Whatever the case, the result was disastrous. A previous reviewer points out that the new bass tracks, played by the otherwise-excellent Arthur Barrow, don't sound anything like a 1960s bass track, which is completely true. I find the new drums by Chad Wackerman to be more problematic, however. The drum sound is directly from the Them or Us/Thing Fish era (in other words, digital, likely direct-inject) and sounds terribly freeze-dried. Worse, Chad's tendency to "play along" with melody lines totally changes the beat of many of the tracks. Zappa's total disregard for the heart and soul of his most celebrated album adds insult to injury, as while the re-record of "Ruben" is at least competently assembled, "Money" is marred by off-key instruments (dig the bass during "Harry, You're a Beast"), poor digital edits complete with "clicks" attempting to replicate the originals, faders accidentally left up, and the bizarre decision to speed up several tracks ("Concentration Moon," "Let's Make the Water Turn Black"...perhaps done to alter the drum sound?) to levels of chipmunkdom that far surpass the original's helium-voiced tendencies. It sounds like the sort of rough mix that should have never escaped someone with such a reputation for perfectionism.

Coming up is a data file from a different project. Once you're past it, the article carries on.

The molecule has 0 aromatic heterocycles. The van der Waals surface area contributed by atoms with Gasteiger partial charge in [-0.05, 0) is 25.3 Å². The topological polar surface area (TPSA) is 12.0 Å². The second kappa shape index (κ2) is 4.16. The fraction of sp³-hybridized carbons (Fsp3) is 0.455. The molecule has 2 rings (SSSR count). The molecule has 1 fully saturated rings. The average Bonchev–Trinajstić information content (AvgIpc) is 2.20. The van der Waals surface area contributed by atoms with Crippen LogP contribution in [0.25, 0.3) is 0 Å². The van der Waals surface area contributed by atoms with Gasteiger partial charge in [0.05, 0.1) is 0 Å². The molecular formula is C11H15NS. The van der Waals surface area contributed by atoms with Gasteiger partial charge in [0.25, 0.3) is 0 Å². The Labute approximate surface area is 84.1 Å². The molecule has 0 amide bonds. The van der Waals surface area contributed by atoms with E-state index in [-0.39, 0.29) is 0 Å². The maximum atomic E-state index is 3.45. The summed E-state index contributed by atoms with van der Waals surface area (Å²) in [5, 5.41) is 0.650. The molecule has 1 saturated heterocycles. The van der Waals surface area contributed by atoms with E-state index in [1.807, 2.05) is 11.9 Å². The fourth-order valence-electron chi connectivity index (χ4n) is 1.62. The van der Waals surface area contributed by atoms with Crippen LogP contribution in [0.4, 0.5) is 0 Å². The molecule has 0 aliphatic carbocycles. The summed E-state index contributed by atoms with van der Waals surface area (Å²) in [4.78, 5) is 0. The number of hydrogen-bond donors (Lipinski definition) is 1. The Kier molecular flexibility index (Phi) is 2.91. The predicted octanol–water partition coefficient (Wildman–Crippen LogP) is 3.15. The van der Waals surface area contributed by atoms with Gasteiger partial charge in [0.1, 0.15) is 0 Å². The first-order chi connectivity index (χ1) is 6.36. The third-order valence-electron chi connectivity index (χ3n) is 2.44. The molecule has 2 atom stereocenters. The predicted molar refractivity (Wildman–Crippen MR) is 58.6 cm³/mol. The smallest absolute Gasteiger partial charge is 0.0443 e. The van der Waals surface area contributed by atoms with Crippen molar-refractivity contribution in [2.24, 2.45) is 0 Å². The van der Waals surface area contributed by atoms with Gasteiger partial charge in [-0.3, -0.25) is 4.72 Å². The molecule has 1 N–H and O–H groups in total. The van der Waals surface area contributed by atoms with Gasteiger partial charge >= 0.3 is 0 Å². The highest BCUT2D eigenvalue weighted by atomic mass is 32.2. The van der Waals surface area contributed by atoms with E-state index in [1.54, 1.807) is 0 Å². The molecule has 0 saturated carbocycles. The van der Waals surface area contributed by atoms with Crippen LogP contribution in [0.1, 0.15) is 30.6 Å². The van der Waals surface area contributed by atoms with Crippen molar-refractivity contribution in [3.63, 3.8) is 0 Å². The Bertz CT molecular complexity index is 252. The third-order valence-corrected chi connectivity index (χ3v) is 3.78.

And yet, for some reason, this version of the album was the only one in print for nearly ten years. The 1995 issue of the album isn't a sonic wonder, but it at least captures the spirit that makes the album what it is. I didn't think the 1980s re-record could possibly be as bad as I read, and if you don't know what the original's supposed to sound like you may very well find it to be perfectly enjoyable.

Anyway, enough about "Money." The draw of this twofer is the pairing with "Lumpy Gravy," "Money's" sister album and the first Zappa solo disc. I really like the thing, but I know some people who've never warmed to its bizarre mixture of spoken word inanity, orchestral pieces, and...well, whatever Frank had lying around. While the sound quality of "Gravy" on this disc isn't too hot (it, like all of Zappa's 1986 discs, is mastered at an absurdly low volume), it's the only place on CD to find the original mix of the album. The 1995 re-release beats the sound quality of this one by a long-shot, but incorporates some raw mix segments that occasionally vary from the original in mix content and edits between sections. Essential for completists, in other words.